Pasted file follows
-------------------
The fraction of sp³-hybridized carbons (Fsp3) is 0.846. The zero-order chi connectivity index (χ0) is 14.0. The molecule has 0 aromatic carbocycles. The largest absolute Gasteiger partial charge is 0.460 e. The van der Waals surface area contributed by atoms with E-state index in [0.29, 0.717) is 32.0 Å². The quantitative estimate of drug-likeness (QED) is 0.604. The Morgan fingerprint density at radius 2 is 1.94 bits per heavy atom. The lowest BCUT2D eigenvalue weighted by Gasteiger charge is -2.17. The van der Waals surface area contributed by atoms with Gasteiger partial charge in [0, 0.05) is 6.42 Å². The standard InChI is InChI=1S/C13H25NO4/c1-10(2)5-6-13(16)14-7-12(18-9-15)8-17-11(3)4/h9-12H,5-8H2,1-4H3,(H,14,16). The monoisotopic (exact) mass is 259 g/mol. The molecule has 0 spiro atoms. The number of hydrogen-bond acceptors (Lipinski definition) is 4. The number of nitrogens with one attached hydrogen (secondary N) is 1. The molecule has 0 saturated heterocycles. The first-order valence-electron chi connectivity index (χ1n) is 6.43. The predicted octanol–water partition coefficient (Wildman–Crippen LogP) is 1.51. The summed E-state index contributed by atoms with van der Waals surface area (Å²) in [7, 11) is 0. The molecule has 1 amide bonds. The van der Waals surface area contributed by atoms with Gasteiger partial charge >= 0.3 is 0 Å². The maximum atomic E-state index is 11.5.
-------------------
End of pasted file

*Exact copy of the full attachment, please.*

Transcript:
The fraction of sp³-hybridized carbons (Fsp3) is 0.846. The zero-order chi connectivity index (χ0) is 14.0. The molecule has 0 aromatic carbocycles. The largest absolute Gasteiger partial charge is 0.460 e. The van der Waals surface area contributed by atoms with E-state index in [0.29, 0.717) is 32.0 Å². The quantitative estimate of drug-likeness (QED) is 0.604. The Morgan fingerprint density at radius 2 is 1.94 bits per heavy atom. The lowest BCUT2D eigenvalue weighted by Gasteiger charge is -2.17. The van der Waals surface area contributed by atoms with Gasteiger partial charge in [0, 0.05) is 6.42 Å². The standard InChI is InChI=1S/C13H25NO4/c1-10(2)5-6-13(16)14-7-12(18-9-15)8-17-11(3)4/h9-12H,5-8H2,1-4H3,(H,14,16). The monoisotopic (exact) mass is 259 g/mol. The molecule has 0 spiro atoms. The number of hydrogen-bond acceptors (Lipinski definition) is 4. The number of nitrogens with one attached hydrogen (secondary N) is 1. The molecule has 0 saturated heterocycles. The first-order valence-electron chi connectivity index (χ1n) is 6.43. The predicted octanol–water partition coefficient (Wildman–Crippen LogP) is 1.51. The summed E-state index contributed by atoms with van der Waals surface area (Å²) in [7, 11) is 0. The molecule has 1 amide bonds. The van der Waals surface area contributed by atoms with Gasteiger partial charge >= 0.3 is 0 Å². The maximum atomic E-state index is 11.5.